Monitoring technology and an unusual propping system from Mabey were vital to the renovation of Durham’s New Elvet Bridge.
It is estimated that there are around 72,000 road bridges in the UK, spanning everything from highways and railways to rivers and valleys. Maintaining and repairing these bridges, ensuring they are kept open and safe for pedestrians and vehicles to use, is imperative.
With bridge closures having a potentially significant knock-on effect on traffic flow and the local community, any solution that can help project teams to carry out investigative and remedial works quickly and safely is invaluable.
It’s for this reason that so many asset managers and contractors choose temporary propping and jacking, used to provide structural support and even help lift a bridge off its support piers while work is carried out underneath.
Structural monitoring in conjunction with any propping and jacking system can offer further value. Presenting teams with live, up-to-the minute insight into the behaviour of the bridge, structural monitoring can be used to ensure the integrity of the structure is maintained while work is underway and, in some cases, even help keep the road open to traffic.
When propping, jacking and monitoring are used together, the value and benefits for asset managers and contractors – as well as the overall project delivery – can be huge, as recently demonstrated on the New Elvet Bridge in Durham, where Balfour Beatty has been carrying out major repairs. The project began in July 2020 with an estimated 15-month programme.
First built in 1975, the New Elvet Bridge in Durham forms an essential part of the city’s transport infrastructure, linking the east and west sides of the city via the River Wear. As a result of its important role, the bridge is used by nearly 17,000 vehicles every day, helping to greatly reduce traffic in a busy metropolitan area.
Unfortunately, following nearly five decades of use, the bridge was in need of some essential repairs and Durham County Council identified a need to reconstruct a significant and critical portion of concrete used on the bridge. Alongside this, the council decided that other areas of the bridge would benefit from smaller concrete repairs. Additionally, the team recommended the installation of a cathodic protection system to further protect the bridge reinforcement.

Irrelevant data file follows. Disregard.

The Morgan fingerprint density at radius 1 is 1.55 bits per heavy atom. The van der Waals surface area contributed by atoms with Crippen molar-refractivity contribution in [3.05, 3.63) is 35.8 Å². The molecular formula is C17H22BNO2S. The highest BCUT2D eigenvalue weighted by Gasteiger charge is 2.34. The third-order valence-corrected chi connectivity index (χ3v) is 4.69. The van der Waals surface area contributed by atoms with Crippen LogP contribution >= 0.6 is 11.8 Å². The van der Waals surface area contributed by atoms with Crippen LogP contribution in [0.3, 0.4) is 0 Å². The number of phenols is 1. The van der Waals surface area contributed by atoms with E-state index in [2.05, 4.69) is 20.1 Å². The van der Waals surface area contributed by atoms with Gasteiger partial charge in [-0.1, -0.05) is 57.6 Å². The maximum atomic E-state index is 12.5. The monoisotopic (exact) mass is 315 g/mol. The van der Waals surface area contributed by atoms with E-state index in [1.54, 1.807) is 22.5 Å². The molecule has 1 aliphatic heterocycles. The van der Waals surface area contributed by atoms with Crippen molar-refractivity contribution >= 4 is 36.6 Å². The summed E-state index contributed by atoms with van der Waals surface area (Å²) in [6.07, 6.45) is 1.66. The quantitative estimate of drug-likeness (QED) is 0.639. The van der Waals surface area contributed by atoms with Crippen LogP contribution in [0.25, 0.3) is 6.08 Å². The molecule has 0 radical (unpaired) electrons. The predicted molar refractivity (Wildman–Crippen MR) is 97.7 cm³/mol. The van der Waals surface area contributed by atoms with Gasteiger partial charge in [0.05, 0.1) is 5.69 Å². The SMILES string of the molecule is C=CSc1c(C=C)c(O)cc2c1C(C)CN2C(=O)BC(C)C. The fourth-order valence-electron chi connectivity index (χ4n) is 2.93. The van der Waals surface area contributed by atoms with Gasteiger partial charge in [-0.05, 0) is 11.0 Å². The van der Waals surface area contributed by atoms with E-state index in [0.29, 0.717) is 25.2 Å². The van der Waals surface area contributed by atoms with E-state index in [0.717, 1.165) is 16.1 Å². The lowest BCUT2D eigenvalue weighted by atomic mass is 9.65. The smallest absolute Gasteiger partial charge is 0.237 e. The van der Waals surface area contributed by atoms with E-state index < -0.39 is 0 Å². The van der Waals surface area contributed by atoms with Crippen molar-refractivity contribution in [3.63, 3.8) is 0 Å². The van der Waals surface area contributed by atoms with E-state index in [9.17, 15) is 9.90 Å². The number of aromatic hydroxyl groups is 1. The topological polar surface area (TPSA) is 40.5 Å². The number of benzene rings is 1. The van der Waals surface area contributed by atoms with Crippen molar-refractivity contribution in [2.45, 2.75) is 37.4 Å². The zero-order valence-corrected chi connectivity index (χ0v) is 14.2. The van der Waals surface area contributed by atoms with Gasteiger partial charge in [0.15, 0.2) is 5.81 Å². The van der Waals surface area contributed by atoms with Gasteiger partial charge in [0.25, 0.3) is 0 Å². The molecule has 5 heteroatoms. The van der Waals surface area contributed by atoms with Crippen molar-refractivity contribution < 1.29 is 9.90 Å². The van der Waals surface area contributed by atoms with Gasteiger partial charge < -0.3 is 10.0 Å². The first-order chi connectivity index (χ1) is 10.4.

For the complicated temporary works, Balfour Beatty turned to specialist Mabey Hire.
Billy Darcy, senior engineer at Mabey Hire, says: “Given the bridge’s considerable size, the project team faced some unique challenges. Most notably, the plan involved finding a way to lift the 490-tonne centre span bridge deck to enable the rest of the repair job. As the bridge is located above the River Wear it made standard propping techniques more difficult to achieve.”
After consultation with the principal contractor, Mabey elected to use a bespoke truss system, made from Mabey Universal Bridging Panels, as opposed to a more traditional propping solution to conduct the lift and enable the repair work to get underway. This innovative solution also made use of Mabey Hire’s Mat 125 and Mass 50 high load propping systems in conjunction with a hydraulic system comprising of hollow ram jacks and DYWIDAG bar (high tensile alloy steel bar).
The engineered scheme has helped the team to overcome the challenges of water and size and included the unusual approach of propping the bridge from above.
“This effective solution allowed the bridge deck to be fully supported whilst the defective concrete was removed,” says Darcy. “What’s more, the powerful system was able to lift the considerable weight of the concrete deck up by 300mm so that the joints could be reconstructed. Once completed, the structure was lowered back into place for the rest of the repairs to be carried out.”
With the project team required to lift the existing structure to such a height, it was essential to ensure the structural integrity of the bridge remained intact. To this end, Mabey Hire provided a monitoring solution to track real-time displacement and load monitoring during the live jacking operations. Thanks to this technical expertise, the project team had greater insight into the bridge’s structural integrity and was able to ensure its repair efforts did not end up causing unintended damage. In turn, this made it easier to prevent project delays, which had to be avoided given the bridge’s important role in connecting both sides of the city.
Dan Fawcett, project manager at Balfour Beatty, says: “The unique solution developed by Mabey Hire has allowed us to undertake the contract works whilst supporting the central deck section. The lifting was undertaken in one smooth operation which was electronically controlled for greater accuracy which was critical for the utilities that are within the structure of the bridge.”
The repair project is on course to finish on schedule in autumn 2021. Once completed, the New Elvet Bridge will feature a refurbished deck joint on the northern (Claypath) side of the bridge, as well as a continuous deck structure with reduced future maintenance requirements on the southern (Elvet) side. The bridge deck will also be fully waterproofed with improved drainage systems incorporated.